Oil falls to $ 94 as econ worries begin to weigh

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SEOUL, Nov 20 (Reuters) Oil prices fell on Tuesday, succumbing to fresh concerns over the U.S. economy that struck down other markets a day ago, although weakness in the U.S. dollar and forecasts for a chilly December kept losses in check.

U.S. light crude for January delivery fell 39 cents to .25 a barrel by 0256 GMT, after rising 80 cents on Monday, still within sight of the record .62 record on Nov. 7. London Brent crude fell 35 cents to .93 a barrel.

Oil prices gained on Monday despite renewed jitters over mortgage losses and the prospect for a weakening U.S. economic that fuelled sharp losses on Wall Street and in other commodity markets such as copper and gold. WRAP] But further losses in Asian stock markets and escalating worries about credit market losses began to take their toll on Tuesday, raising concerns about oil demand in the world's top user, where consumption has already begun to dip.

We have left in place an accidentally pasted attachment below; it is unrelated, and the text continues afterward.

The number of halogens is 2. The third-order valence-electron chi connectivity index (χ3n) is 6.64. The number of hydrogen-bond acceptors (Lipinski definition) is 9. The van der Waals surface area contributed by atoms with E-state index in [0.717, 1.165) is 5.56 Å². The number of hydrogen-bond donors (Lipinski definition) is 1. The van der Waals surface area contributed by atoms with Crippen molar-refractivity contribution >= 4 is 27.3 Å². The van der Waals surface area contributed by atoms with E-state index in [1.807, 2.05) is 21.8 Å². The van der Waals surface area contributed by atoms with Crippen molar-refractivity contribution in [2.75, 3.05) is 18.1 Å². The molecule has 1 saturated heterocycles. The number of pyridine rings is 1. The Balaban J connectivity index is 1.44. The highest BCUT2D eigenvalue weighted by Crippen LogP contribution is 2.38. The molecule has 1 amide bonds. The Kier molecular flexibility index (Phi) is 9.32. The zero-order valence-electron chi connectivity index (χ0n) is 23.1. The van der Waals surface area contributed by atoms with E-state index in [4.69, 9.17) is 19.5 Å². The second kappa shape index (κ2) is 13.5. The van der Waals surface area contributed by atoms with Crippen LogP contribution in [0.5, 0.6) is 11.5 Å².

''Oil is retracing price gains as traders expect demand to fall with the weak U.S. economy,'' said Lee Moon-dae, oil futures analyst at Korea Energy Economics Institute.

''The loss is obviously limited as most analysts don't believe that the U.S. economy will experience a hard landing.'' Expectations of another rise in U.S. crude stocks also dampened the sentiment. Weekly inventories are expected to have risen by 1.2 million barrels as refiners import more oil to meet pre-winter demand, a preliminary Reuters poll found. S] The data is also expected to show a 500,000 barrels drop in distillate inventories and an 800,000 barrels increase in gasoline stocks.

On the supportive side, the U.S. dollar hovered near an 18-month low against the euro on Tuesday as investors remained cautious about risky currency trades. The dollar's decline has helped drive oil prices toward 0 a barrel.

And traders are also bracing for strong oil demand in the U.S. Northeast next month after forecaster WSI Corp predicted the region will face below-normal temperatures in December before warmer-than-normal weather blows in early in 2008.

REUTERS BJR RAI1121

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